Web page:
Study: Treated water may have impact

Releasing millions of gallons of treated water from hydraulic fracturing wastewater into area surface waters may have had a longer-lasting impact than originally thought, according to a study.

Penn State researchers have revealed that many of the pollutants remained intact after wastewater was treated at facilities.

The study, published in a recent issue of Environmental Science and Technology, considered sediment samples collected from a reservoir in western Pennsylvania.

“There wasn’t a water keeper who was sitting in these rivers collecting these samples at a great continuous clip, so in a way, a lot of information just flowed by,” said Penn State environmental professor Bill Burgos, who along with his colleagues conducted the research.

“But in certain reservoirs, where sediments collect over time, there are layers of sediment that are like rings of a tree; you can look into the sediments and capture time and spatially composite samples.”

The study considered sediments that built up over time to reconstruct the oil and gas activity occurring during the boom days of Marcellus Shale drilling from roughly 2008 to 2015.

“You need a lake or reservoir that allows sediments to lay down undisturbed in those layers,” Burgos said. “The (term) we use is a ‘coherent temporal record.’ You only get a coherent temporal record if it’s a lake that continuously accumulates sediments and isn’t subject to a flood or scour.”

The research noted that large quantities of oil and gas wastewater with high loads of chloride, barium, strontium, radium and organic compounds left high concentrations in the sediments and pore water.

The organic contaminants, nonylphenol ethoxylates and polycyclic aromatic hydrocarbons (carcinogens) were found with the highest concentrations in sediment layers deposited five to 10 years ago during the peak of Marcellus Shale activity.

It was noted that while the findings show long-term contamination of watersheds, the effects on the environment and human health are still unknown and difficult to assess.

A significant drop in the amount of contaminants into surface waters occurred following the voluntary ban on discharge of Marcellus waste requested by the state Department of Environmental Protection beginning in 2011, according to researchers.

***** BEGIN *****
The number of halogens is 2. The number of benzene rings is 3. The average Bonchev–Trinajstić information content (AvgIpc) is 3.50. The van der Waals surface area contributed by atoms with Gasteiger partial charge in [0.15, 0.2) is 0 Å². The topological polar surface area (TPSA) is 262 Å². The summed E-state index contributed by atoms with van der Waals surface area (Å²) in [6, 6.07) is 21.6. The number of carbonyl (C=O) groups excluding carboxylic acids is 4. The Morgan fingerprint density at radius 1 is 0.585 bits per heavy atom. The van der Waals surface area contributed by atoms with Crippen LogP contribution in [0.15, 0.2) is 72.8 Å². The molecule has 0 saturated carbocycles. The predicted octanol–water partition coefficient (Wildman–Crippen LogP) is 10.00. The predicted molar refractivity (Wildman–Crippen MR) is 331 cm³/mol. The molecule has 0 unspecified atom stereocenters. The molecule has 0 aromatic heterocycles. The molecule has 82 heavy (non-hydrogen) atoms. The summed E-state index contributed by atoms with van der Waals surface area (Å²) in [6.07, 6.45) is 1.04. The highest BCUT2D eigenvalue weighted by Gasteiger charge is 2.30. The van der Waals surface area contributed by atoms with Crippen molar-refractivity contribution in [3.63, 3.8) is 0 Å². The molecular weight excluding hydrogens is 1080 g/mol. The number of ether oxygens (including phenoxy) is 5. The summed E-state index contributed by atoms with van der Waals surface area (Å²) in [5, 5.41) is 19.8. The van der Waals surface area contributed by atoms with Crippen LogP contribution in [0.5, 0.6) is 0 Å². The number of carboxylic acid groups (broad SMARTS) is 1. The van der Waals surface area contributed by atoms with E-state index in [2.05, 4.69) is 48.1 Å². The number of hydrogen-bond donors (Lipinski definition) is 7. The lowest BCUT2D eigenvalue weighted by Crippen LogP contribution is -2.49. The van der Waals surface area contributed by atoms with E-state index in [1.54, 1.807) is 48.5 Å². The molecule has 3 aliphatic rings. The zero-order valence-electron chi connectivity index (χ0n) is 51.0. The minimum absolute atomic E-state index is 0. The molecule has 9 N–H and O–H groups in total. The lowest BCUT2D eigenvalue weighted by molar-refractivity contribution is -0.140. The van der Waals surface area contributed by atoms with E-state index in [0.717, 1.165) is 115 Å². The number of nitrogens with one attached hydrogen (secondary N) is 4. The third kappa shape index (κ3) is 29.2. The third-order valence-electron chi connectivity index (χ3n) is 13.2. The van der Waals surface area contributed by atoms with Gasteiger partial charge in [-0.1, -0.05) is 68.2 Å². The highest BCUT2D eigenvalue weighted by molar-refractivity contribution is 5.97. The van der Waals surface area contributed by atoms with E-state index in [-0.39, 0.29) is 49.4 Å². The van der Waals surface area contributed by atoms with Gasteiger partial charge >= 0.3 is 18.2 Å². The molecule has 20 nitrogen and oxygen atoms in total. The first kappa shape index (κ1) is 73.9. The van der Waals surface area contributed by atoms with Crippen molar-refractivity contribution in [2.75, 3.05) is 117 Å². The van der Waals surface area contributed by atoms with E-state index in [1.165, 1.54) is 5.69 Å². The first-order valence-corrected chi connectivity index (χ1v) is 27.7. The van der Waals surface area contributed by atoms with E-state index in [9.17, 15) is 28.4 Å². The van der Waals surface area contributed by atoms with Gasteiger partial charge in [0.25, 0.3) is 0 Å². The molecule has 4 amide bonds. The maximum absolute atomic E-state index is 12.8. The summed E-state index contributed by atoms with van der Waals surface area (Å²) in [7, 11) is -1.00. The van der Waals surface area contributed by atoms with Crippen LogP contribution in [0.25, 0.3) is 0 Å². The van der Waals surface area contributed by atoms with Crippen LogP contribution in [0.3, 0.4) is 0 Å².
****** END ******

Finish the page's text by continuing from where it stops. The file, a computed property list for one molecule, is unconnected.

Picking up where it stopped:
Nathaniel Warner, assistant professor of Environmental Engineering at Penn State and co-author of the study, said it’s clear that the discharge of oil and gas waste does impact water quality and sediment quality on a larger scale than previously believed.

He added that among the findings of the research are:

* Tools with multiple lines of evidence are available to demonstrate how oil and gas waste impacted the sediments.

* The voluntary ban on discharge of Marcellus waste had a positive impact on water quality.

* Impact to ecosystem services or health has yet to be determined.

* Sampling is being done farther downstream to determine the total length of the impact.

Marcellus Shale Coalition President David Spigelmyer released the following statement regarding the research: “As an industry committed to protecting and enhancing our environment, we voluntarily committed a full six years ago to stop sending wastewater from shale gas operations to publicly owned treatment facilities because it’s the right thing to do.

“We’re proud of the fact that wastewater recycling was pioneered in the Commonwealth and 90 percent of all water used in Marcellus operations is recycled today.”